To say that the news has been flooded with reports, analyses, and transcripts of Barack Obama's speech in St. Paul last night might be called a classic case of British understatement, were it not for the fact that the one-hour news broadcast on BBC America last night was there with live coverage. Thus, it may be that the wisest place for stepping back and taking a deep breath will be the Web site for Al Jazeera English, whose coverage of St. Paul (including a transcript and a profile dwelling more on issues than on personality traits) was certainly as good as any of the "usual" sources. However, in their bid to challenge the BBC as the leading global news service, Al Jazeera commissioned a report of global opinion of the Presidential candidates; and, coincidentally, the results were published yesterday (which could well mean around the time that the polls for the final round of primaries were just opening). Here are the "bottom line" results:
In a survey of 22 countries, published on Tuesday, 80 per cent of people polled who said they were aware of the three main candidates - Barack Obama, Hillary Clinton and John McCain - said they were following the election "closely".
Clinton, the former first lady and early favourite for the Democratic nomination who is under increasing pressure to concede defeat, emerged as the most recognisable candidate with 92 per cent of respondents indicating they were "aware" of her.
But it was Obama who was the preferred of all three candidates, with more than half of those who said they were aware of the candidates saying they would most like to see him as the next president
McCain, the all but certain Republican nominee, was both the least recognisable and least popular candidate.
Sixty-two per cent of respondents said they were aware of him, while only 15 per cent of people who recognised the three candidates said they would like to see him in the White House.
Now, to be fair, these results were not based on person-in-the-street inquiries:
Nearly 23,000 "broad elites" and "opinion leaders" were interviewed by Ipsos for the survey on behalf of Al Jazeera.
Thus, it would be a stretch to call the results representative of global opinion; but then there is so much diversity of worldviews that the very concept of "global opinion" is all but meaningless. Of greater significance is the problem, which I recently discussed, of the extent of the damage done by the Bush Administration to the reputation of the United States in the world community. This damage will only be repaired when the United States begins to improve the communicative actions through which it engages with the rest of the world, dispensing with faith-based "commandments" in favor of the recognition that opinions will always differ and differences may not always be settled but can always be negotiated. There is thus a good chance that those who will so engage with the next Administration were either part of that sample of 23,000 or were fairly represented by it. Thus, while the results may not be representative of the "world at large," they may still provide a valid representation of the sorts of people the next President is likely to encounter in the global arena (particularly those bent out of shape by the current President).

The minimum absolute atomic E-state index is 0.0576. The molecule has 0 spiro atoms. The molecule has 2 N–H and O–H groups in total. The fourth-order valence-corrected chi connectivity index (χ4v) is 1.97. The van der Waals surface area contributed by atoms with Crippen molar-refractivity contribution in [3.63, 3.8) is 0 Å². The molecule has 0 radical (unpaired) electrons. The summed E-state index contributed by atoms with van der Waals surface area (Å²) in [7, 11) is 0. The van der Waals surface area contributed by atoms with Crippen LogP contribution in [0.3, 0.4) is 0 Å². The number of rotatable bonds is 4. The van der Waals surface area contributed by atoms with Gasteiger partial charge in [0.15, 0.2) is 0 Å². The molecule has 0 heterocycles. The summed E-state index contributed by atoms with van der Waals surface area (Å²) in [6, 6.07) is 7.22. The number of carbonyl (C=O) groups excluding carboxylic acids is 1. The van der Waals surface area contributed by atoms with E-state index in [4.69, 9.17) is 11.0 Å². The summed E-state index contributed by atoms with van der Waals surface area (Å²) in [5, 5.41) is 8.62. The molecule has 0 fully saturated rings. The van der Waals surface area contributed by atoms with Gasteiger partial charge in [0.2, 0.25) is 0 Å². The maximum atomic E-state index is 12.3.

From this point of view, I feel at least a little bit encouraged by the course of events over the last couple of days. Obama has made it a point to differentiate his position when it comes to trying to open dialogs with those who have been intransigently shunned by the Bush Administration. The Al Jazeera report shows signs that Obama's position has been recognized by, at the very least, the Ipsos sample space and taken as a positive sign. However, now that Obama seems to have progressed from would-be nominee to presumptive nominee, he is also going to have to worry about communicative actions within the Democratic Party. Platform Committees are not always as big on differentiation as candidates are. Whatever powers of appeal Obama has exercised on both the electorate and the superdelegates will now have to be exercised on the general machinery of the Democratic Party to make sure that their "political perspective" does not undermine the strongest assets he may bring to meeting the challenges of the many crises that now face the United States, both domestically and globally. If those assets are undermined, then it will not take much for the election of 2008 to devolve into the fiasco of 2004; and both Americans and the world will see that, in the face of so many crises, our political system can do little more than dither.